Spring Colouring PageOne Hundred Toys
It's tempting to think of colouring in as inferior to drawing. It's not creative (although it can be), and it requires less skill. But for a preschooler, it can be the perfect stepping stone on the way to better pen-control.
Colouring in relies on repetition. The same strokes, side-by-side, the pencil slowly edging across the page via a series of rapid but narrow zig-zags. To be good at colouring in means to have good pen control. To leave no white gaps - without going over the same space twice - is the mark of proficiency.
Can you see how the vertical and horizontal strokes - and the spirals younger children make - will become the ascenders, descenders and curves of the letters of the alphabet?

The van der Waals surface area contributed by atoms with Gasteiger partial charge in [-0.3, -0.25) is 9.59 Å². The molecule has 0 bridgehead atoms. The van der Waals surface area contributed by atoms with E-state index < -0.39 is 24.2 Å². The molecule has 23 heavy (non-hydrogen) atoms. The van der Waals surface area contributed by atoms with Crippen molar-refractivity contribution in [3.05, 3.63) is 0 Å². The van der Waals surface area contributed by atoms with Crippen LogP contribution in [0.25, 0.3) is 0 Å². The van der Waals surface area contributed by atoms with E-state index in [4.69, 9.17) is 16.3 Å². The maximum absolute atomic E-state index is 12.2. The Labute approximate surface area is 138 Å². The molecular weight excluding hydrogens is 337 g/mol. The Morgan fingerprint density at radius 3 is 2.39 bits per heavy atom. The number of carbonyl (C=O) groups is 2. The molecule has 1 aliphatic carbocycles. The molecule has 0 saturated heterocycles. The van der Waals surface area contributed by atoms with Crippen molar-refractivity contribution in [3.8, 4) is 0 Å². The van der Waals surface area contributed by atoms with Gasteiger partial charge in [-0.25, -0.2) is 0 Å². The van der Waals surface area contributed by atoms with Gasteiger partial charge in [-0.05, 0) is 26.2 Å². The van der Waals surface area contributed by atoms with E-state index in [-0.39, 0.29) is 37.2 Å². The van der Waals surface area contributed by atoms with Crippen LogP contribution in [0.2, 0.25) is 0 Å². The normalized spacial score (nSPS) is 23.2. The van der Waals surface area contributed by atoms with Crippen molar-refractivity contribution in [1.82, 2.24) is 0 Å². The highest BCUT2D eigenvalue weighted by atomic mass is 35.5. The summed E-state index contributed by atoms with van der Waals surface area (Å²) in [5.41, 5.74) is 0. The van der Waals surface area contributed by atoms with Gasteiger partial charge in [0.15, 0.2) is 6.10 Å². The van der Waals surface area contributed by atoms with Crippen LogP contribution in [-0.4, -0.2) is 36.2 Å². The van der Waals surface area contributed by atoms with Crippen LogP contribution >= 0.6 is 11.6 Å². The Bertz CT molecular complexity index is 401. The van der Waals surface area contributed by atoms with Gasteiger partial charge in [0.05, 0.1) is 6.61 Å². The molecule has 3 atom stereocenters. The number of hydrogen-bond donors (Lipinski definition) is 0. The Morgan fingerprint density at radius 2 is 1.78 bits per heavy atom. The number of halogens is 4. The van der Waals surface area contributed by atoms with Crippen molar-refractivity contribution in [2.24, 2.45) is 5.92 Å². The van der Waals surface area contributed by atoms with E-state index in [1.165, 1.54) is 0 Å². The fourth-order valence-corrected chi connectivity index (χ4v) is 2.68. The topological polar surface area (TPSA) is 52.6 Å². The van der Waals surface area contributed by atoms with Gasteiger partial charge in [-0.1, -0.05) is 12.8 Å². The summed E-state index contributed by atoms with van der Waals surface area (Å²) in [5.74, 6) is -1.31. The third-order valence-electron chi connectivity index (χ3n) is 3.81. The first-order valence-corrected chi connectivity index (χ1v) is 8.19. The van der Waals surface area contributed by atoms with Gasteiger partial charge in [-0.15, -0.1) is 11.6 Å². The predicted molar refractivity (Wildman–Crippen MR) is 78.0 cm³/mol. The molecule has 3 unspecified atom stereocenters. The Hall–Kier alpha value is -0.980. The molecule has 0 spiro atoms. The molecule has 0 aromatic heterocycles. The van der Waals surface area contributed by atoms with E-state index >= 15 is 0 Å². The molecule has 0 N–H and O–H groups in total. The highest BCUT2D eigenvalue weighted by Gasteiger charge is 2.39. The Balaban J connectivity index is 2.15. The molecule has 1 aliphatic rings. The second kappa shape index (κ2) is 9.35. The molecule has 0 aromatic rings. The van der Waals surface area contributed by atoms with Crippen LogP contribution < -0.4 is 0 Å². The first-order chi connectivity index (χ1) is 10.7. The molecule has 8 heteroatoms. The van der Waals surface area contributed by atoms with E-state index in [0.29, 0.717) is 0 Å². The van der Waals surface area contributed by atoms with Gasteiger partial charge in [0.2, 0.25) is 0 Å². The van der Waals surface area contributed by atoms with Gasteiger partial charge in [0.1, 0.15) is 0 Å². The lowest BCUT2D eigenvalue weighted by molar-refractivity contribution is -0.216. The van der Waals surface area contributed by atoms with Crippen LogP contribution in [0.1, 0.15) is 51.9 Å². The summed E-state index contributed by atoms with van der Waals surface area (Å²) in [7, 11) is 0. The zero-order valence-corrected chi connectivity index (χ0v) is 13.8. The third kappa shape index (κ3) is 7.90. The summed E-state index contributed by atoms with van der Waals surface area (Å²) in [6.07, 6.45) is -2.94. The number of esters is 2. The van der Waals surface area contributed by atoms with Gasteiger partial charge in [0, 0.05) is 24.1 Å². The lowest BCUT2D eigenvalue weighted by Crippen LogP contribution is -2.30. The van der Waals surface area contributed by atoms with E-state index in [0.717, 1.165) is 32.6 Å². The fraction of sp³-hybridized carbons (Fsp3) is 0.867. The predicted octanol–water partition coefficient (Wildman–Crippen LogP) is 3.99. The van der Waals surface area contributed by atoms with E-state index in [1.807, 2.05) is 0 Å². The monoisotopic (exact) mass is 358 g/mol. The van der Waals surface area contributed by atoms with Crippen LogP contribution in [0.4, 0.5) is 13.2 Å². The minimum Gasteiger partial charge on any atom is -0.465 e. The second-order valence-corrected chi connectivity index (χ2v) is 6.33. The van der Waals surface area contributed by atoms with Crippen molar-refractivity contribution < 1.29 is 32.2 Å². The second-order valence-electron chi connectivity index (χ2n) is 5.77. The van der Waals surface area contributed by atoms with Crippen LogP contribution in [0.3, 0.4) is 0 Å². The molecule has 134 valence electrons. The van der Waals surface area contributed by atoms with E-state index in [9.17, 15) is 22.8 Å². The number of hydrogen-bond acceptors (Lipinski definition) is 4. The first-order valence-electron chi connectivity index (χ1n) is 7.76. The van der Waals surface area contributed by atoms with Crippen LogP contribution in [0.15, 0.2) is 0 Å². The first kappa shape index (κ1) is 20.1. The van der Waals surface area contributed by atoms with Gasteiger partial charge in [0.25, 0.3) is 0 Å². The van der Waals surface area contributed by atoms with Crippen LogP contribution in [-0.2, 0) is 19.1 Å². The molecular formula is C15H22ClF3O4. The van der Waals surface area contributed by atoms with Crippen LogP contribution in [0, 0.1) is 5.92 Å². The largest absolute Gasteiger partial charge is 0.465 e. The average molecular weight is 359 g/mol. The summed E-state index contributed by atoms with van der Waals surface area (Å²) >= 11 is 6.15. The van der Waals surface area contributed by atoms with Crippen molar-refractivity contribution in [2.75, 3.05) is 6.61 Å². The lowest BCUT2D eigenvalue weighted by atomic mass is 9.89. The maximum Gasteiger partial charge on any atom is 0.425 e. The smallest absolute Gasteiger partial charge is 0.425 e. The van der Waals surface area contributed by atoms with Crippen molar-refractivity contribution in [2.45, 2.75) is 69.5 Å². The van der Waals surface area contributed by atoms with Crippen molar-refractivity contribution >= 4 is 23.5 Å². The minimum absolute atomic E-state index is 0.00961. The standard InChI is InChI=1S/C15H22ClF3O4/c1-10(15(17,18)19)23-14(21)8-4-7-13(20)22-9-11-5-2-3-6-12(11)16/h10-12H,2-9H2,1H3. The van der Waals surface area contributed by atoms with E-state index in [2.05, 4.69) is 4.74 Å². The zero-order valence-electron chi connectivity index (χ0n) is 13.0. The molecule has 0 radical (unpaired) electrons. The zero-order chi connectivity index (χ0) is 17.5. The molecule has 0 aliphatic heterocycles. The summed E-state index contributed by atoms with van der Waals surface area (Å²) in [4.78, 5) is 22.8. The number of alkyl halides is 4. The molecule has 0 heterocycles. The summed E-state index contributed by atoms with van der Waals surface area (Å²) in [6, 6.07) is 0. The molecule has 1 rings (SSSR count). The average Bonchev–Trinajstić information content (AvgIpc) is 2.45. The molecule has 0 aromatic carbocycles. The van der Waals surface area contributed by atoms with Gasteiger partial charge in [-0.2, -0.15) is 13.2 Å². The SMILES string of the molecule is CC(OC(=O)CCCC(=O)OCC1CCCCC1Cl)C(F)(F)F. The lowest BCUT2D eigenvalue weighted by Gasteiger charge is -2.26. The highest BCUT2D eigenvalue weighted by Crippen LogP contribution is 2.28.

If you colour in to become a better artist, you'll be disappointed. But view it as a bit of fun that can help develop important skills and you'll be delighted with the progress you make.
We hope you enjoy colouring this beautiful spring-time picture.
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